In California we have state issued contractors licenses. Never hire someone who hasn’t first been recommend to to you AND does not have a valid contractors license! Hiring someone you know nothing about who is also not licensed is a recipe for disaster. In fact in California it is illegal to hire someone to come and perform work on your house that isn’t licensed IF the amount of the job is over $500.00. I highly recommend that you check the status of all contractors licenses BEFORE you invite them over to give you a price. To check a California state contractors license status click here. by checking the license you protect yourself. The information in the link above will tell you whether or not the contractors license is active and whether or not they are bonded and or insured. This is important should something go wrong on the job and you need a form of recourse. If you look up a contractor and they do not have a license, a bond, or insurance DO NOT HIRE THEM! Hiring a licensed, bonded and insured contractor protects you in case something goes wrong, however, just because a contractor has all of those things does not make him a good craftsman! Instead make all of those things mandatory requirements for anyone you are considering having work for you.

Is the BBB, Diamond Certified or other quality rating organizations good ways to gauge the quality of a contractor?

The answer is not really, however, these organizations do have some minor redeeming qualities. I have seen many painting contractors that aren’t members of these organizations that I would recommend above painters that are part of those organizations, and vice versa.

Let me give you some facts about these organizations. Did you know contractors have to pay to be members of these organizations? I had a customer not long ago that needed some roof repairs done on her home. She told me that she decided to go with a contractor because he was diamond certified over the roofer I recommended to her. She seemed rather surprised when I told her that companies pay to become certified or members of such organizations! To these “organizations” defense, they do say that they monitor complaints against companies belonging to their organizations (as well as companies that do not) and rank them accordingly. With that said though, is a contractor of a higher caliber because he pays for a membership to show off these certifications. That’s ridicules. That is like me recommending someone to you only because they paid me to.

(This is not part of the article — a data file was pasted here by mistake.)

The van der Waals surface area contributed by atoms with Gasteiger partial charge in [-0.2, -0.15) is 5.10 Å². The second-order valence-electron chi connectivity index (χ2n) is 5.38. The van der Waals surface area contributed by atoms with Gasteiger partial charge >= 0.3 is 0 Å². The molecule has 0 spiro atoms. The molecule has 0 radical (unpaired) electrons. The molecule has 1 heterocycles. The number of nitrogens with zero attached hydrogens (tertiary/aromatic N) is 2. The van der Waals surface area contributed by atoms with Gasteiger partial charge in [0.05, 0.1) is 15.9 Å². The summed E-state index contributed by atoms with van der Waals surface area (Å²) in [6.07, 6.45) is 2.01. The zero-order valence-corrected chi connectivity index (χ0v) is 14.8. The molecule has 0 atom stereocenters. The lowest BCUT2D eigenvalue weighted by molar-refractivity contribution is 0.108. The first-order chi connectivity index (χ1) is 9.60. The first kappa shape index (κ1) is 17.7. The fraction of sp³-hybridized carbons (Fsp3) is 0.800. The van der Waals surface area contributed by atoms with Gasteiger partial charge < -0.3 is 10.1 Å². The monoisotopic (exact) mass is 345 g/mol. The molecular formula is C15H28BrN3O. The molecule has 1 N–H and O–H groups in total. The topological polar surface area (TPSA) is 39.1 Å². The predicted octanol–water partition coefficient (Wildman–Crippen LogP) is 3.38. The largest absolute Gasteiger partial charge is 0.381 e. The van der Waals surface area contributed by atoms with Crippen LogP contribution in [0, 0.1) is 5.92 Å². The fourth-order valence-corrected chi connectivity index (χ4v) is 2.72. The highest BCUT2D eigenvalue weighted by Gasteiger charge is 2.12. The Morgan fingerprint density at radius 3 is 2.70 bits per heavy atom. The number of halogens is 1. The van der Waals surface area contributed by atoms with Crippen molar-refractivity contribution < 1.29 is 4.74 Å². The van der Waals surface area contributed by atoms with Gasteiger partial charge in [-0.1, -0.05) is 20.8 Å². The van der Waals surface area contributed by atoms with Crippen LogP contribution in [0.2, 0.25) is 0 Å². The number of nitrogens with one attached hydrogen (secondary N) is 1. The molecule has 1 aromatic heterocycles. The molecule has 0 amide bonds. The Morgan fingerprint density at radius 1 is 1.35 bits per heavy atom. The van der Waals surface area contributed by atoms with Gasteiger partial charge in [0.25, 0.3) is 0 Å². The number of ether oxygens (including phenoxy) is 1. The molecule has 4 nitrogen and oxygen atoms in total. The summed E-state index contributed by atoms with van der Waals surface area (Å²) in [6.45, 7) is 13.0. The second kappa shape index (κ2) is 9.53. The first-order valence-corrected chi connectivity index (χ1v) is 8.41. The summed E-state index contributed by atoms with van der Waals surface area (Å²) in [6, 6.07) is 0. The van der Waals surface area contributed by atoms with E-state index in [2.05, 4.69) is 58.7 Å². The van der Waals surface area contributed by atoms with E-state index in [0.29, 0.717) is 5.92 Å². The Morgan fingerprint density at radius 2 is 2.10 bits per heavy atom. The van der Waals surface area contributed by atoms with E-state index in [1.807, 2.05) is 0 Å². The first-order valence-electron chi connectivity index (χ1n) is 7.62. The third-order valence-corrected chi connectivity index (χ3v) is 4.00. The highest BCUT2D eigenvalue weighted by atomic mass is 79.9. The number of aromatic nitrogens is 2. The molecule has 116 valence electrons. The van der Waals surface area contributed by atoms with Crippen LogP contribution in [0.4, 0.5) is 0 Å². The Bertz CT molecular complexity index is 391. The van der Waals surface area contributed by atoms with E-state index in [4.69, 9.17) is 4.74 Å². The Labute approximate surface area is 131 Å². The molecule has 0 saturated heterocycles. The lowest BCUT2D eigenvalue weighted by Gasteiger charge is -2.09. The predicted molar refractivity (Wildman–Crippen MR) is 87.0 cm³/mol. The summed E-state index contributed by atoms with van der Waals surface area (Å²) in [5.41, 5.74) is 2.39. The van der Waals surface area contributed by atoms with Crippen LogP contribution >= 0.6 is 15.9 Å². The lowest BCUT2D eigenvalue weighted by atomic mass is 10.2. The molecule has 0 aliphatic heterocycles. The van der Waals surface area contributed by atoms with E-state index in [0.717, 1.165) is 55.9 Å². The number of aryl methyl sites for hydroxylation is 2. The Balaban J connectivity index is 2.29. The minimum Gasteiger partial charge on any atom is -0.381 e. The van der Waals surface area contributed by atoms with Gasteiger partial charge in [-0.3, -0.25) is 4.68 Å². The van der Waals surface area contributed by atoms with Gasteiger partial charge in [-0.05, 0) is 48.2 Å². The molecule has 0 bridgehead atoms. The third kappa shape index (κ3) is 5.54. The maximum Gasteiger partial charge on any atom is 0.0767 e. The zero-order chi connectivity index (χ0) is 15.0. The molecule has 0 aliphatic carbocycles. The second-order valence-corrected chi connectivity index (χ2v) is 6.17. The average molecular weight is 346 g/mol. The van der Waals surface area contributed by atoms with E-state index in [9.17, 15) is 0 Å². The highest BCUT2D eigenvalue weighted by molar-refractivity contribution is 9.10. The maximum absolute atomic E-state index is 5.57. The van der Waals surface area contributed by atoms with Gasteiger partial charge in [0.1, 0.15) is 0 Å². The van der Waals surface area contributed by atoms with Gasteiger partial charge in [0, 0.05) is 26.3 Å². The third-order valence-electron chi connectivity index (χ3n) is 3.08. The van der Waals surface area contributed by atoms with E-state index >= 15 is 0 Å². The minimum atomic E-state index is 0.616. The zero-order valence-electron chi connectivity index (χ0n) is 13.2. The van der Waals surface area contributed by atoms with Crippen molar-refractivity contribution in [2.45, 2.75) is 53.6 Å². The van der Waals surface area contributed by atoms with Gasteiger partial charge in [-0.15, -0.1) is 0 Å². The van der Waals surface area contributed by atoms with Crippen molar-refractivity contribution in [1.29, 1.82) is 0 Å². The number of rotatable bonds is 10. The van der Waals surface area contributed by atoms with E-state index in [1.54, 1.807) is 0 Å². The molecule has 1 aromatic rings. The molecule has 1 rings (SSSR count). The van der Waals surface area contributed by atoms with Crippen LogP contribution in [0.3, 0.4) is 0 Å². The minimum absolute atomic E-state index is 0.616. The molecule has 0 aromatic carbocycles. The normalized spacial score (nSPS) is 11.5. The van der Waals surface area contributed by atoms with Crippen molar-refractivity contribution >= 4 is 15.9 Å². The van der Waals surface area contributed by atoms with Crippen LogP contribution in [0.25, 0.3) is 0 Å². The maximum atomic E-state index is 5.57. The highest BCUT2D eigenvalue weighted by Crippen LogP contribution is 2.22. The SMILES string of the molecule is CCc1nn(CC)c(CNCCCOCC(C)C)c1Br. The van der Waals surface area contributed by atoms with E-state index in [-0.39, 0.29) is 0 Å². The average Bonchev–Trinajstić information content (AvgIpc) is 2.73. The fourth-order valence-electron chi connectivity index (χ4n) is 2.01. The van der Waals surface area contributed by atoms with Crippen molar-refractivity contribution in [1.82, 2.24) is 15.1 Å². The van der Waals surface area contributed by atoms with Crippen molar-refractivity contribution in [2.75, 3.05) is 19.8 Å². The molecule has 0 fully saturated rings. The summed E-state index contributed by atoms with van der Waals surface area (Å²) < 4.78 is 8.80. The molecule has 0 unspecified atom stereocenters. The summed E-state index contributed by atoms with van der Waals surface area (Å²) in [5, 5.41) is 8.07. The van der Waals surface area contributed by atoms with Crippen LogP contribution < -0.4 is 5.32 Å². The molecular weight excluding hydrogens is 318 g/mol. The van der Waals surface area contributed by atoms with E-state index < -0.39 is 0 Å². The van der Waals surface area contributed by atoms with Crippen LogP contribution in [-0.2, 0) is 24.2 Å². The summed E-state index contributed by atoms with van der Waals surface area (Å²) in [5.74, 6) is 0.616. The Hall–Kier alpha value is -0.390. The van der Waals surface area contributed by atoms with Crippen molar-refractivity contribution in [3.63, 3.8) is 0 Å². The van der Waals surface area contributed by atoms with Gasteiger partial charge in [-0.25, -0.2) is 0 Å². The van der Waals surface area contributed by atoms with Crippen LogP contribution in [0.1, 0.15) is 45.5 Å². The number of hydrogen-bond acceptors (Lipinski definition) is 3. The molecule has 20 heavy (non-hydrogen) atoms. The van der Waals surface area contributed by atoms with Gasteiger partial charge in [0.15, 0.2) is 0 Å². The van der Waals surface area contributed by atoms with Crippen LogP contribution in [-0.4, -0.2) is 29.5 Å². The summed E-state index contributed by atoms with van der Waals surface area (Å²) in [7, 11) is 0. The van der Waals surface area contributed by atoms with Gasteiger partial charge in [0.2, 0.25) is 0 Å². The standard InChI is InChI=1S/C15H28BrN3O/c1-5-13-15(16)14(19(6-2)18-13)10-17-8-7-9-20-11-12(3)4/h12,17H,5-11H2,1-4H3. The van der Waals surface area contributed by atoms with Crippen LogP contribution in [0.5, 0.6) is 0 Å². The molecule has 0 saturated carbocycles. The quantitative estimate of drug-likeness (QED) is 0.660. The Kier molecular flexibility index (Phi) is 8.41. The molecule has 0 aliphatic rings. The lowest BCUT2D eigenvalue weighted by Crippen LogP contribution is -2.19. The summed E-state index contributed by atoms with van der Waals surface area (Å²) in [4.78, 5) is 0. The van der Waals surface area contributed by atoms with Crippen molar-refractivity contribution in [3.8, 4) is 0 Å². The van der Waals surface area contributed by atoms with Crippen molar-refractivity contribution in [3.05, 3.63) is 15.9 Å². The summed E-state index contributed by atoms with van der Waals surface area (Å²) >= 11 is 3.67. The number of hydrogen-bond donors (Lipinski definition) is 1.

I believe that you will slowly begin to see these organizations fade away in the future with the advent of online social rating sites such as Yelp or Google. I would rather see people look to social rating sites such as these to gauge a contractors reputation rather than look to a company that contractors pay to belong to.

So in closing with regard to rating organizations, let such certifications or memberships carry little, if any weight in your decision to hire a contractor. True they are an indication that a contractor may have few complaints against them, but the membership or certification makes them no better of a craftsman than many contractors that don’t belong to these organizations at all.

Ask Questions!

So now you have a couple of contractors that you have screened, coming over to look at your project. How can you determine which one is right for you? The simple answer is to ask a lot of questions. Good contractors will be more than happy to educate you on the best way to handle your particular project, and be very forthcoming with information you ask for. Use your instincts and choose someone you feel comfortable with.

Also remember that there is usually more than one way to do something. Ask how each contractor plans to tackle your project. Often times I will go to look at a job where a different painting contractor gave the customer a price for a lower quality job than I was planing on giving a price for. Don’t fall into the trap of just looking at the final price on the bid. I know price is a very important and often deciding factor for most people, but make sure you compare bids apples to apples. If Pete the Painter, gives you a lower price than Trimline Painting Inc. why is that? Is Pete the Painter planning to cut corners while Trimline Painting Inc. is planning to do more work or provide a better system? In other words are the two companies bidding the job to do the same thing? Ask questions, educate yourself, and let the price be one of many determining factors when choosing your contractor. Always remember paying to have a job done wrong will cost you more when/if it prematurely fails, or when you have to pay someone else to come out to correct a failed job.